Bruce Ivins as ΚΚΓ-Obsessed “jimmyflathead”
Whether you believe that Bruce Ivins perpetrated the 2001 “anthrax letter attacks,” one assertion is difficult to refute: The guy was more than just an affable oddball; he was chronically and seriously disturbed.
In yesterday’s NYT, Scott Shane profiles the USAMRIID microbiologist, who is alleged to have mailed spores of Bacillus anthracis, the cause of anthrax, in block-letter-addressed envelopes to news organizations and congressmen shortly after 9/11. Shane’s profile is not so much an examination of the scientific evidence against Ivins but a character portrait derived from, in part, interviews with family and friends and Ivins’s own e-mails.
One notable feature of the NYT piece is the observation that Ivins led a highly compartmentalized life, in which he kept his long-time obsession with sororities in general and Kappa Kappa Gamma in particular from his family. His consuming thoughts about the sorority are germane to a behavioral study of the anthrax-letter perpetrator, because the Princeton, NJ, mailbox, from which all of the letters were posted, is 60 feet from a ΚΚΓ office.
Ivins’s obsession materialized most disturbingly and concretely in his fixation on microbiologist and ΚΚΓ member Nancy Haigwood, a fixation that manifested in criminal activity according to Haigwood—namely, the vandalism of personal property and the usurpation of Haigwood’s identity in the early 1980s. This information has been previously reported by other news sources (for instance, here). Also, like reporters before him, Shane reveals that Ivins spent an inordinate amount of time posting online about sororities by using the names kingbadger, jimmyflathead, and goldenphoenix.
Notably jimmyflathead’s contributions to Wikipedia* include mention of Haigwood as an eminent ΚΚΓ member. Below are excerpts (not mentioned in the NYT article) that contribute to Bruce Ivins’s very sad, strange, and enduring legacy:
Eelmonkey, I’m not a member of KKG, but at one time I had a copy of the Book Of Ritual. I’m familiar with their secrets and rituals, but I don’t think that the organization would want them revealed. I would respectfully suggest you ask the opinions of some of the Kappas who have posted here. jimmyflathead 19:40, 7 July 2007 (UTC)
Eelmonkey, I also want to add that unless you have a copy of the KKG Cipher (decoder), or you have a decoded copy of the Book of Ritual, simply having the Book of Ritual won’t do you any good…unless you got the information from the Fraternitysecrets.com message board which has now been down for quite some time. For example, do you know about the ***** room and *** room services? Do you know the secret names of the chapter officers? Do you know the terms for voting “yes” and “no?” Do you know what the Three Ideals of KKG are and what the Spirit is? Do you know what the ΚΚΓ Greek letters stand for? (It’s NOT Key to the Kingdom of God, by the way.) The ritual book without the cipher is useless to you.jimmyflathead 19:19, 8 July 2007 (UTC)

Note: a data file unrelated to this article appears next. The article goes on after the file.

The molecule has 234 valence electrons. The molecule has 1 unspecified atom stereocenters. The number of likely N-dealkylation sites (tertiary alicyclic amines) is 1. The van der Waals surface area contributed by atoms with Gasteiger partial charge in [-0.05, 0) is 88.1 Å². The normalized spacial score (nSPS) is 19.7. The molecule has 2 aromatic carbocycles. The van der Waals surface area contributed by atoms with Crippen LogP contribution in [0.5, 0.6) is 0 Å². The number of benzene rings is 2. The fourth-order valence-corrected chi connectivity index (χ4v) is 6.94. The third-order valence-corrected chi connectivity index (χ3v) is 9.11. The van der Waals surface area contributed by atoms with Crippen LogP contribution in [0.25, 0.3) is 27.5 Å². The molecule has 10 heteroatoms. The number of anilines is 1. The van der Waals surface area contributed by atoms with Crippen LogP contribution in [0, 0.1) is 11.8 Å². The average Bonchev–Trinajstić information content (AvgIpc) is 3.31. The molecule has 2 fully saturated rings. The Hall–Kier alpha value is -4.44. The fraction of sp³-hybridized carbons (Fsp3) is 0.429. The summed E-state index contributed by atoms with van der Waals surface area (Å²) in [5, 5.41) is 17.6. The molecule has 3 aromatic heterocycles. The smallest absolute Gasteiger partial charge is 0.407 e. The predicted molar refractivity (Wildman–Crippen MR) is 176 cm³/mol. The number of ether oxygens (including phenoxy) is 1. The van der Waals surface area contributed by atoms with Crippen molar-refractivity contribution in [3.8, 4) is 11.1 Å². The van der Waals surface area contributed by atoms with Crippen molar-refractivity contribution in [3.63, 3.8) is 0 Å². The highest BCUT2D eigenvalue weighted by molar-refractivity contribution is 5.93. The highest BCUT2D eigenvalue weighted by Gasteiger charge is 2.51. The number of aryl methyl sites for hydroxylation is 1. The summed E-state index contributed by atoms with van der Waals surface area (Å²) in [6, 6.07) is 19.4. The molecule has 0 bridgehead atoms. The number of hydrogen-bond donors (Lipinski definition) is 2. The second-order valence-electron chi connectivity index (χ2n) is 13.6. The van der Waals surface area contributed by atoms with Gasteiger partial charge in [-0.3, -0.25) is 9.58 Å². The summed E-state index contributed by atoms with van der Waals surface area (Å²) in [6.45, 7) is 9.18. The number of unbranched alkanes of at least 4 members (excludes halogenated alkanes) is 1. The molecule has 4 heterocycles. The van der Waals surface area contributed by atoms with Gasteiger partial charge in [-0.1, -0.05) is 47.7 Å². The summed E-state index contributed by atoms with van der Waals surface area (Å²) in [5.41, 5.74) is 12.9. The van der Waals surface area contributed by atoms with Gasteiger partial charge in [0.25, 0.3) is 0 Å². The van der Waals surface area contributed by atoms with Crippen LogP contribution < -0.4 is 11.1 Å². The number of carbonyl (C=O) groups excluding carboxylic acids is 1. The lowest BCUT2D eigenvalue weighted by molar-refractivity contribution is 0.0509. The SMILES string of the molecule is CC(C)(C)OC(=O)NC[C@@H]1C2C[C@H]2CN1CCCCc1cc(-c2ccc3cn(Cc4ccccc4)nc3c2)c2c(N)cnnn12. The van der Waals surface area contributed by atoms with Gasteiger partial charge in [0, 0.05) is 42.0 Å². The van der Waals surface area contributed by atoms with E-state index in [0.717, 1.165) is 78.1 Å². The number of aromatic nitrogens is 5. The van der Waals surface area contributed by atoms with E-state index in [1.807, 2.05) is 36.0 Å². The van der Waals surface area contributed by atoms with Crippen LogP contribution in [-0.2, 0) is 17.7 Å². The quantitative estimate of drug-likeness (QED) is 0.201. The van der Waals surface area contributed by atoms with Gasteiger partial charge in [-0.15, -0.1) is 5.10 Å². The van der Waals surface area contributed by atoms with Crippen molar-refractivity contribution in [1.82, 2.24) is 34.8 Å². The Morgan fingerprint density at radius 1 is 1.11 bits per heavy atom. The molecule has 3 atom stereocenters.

Also, I’d like to see some Kappas put down for their scientific achievments[sic]. It’s not my job to do it, but I can think of Dr. Nancy Haigwood and Dr. Gail Williams Wertz immediately as alumae who have distinguished themselves. It would look good, but I’m not about to go create a Wikipedia page for them just so they can be on the Kappa page. I just get tired of seeing lots of TV and moviestars, but scientists get short shrift. jimmyflathead 03:14, 15 August 2007 (UTC)
Last, I created a stub for Nancy Logan Haigwood, but she does not currently meet the criteria of having a wiki page. If we are going to keep her on the list, I think it at least makes sense for a page to be created. I don’t know enough to make one – but jimmyflathead
I’m not in favor of removing Dr. Haigwood’s name from the list of notable Kappas. I believe that her accomplishments warrant her inclusion and I know for certain that she is not only a KKG member, she was the chapter adviser (University of North Carolina at Chapel Hill) while in graduate school. I don’t believe that fame or renown must derive from an individual’s GLO membership and, as such, we may barely see a reference to it when describing the chief of neurosurgery at Johns Hopkins, or a Nobel lauriate[sic] in one of the scientific fields. There is certainly sufficient knowledge that the public can obtain (such as college yearbooks and the student newspaper, “The Daily Tarheel,” to verify membership. jimmyflathead 00:25, 17 September 2007 (UTC)
* After Haigwood reluctantly struck up an e-mail correspondence with Ivins in 2006 at the behest of the FBI.
N.B. The NYT reveals that Ivins had stolen the KKG ritual book and cipher device during one of his 3 uninvited, post-college visits to a university chapter house. It is not known by me how or if Ivins ever knew Gail Wertz, PhD. Update: According to Wikipedia, there was no known relationship between Wertz and Ivins.
Public domain photograph of Daschle “anthrax” letter from Wikipedia.
Addendum: More about Ivins’s activity as jimmyflathead at Wikipedia can be found here. His edits at the online encyclopedia almost exclusively concerned ΚΚΓ and escalated into an editing war, in which Ivins threatened to post derogatory or confidential information about the sorority if his additions were deleted or edited by another contributor. In at least one instance, Ivins attempted to add (and possibly re-add) information about hazing incidents.
The subject is important vis-a-vis Ivins, because a 1983 letter to the Frederick News-Post, signed by “Nancy L. Haigwood” defended the practice of hazing; however, Haigwood recently claimed to news sources that she never wrote the letter and suspects that Ivins did—several months after he allegedly spray painted “KKG” on property at her Gaithersburg, MD, home.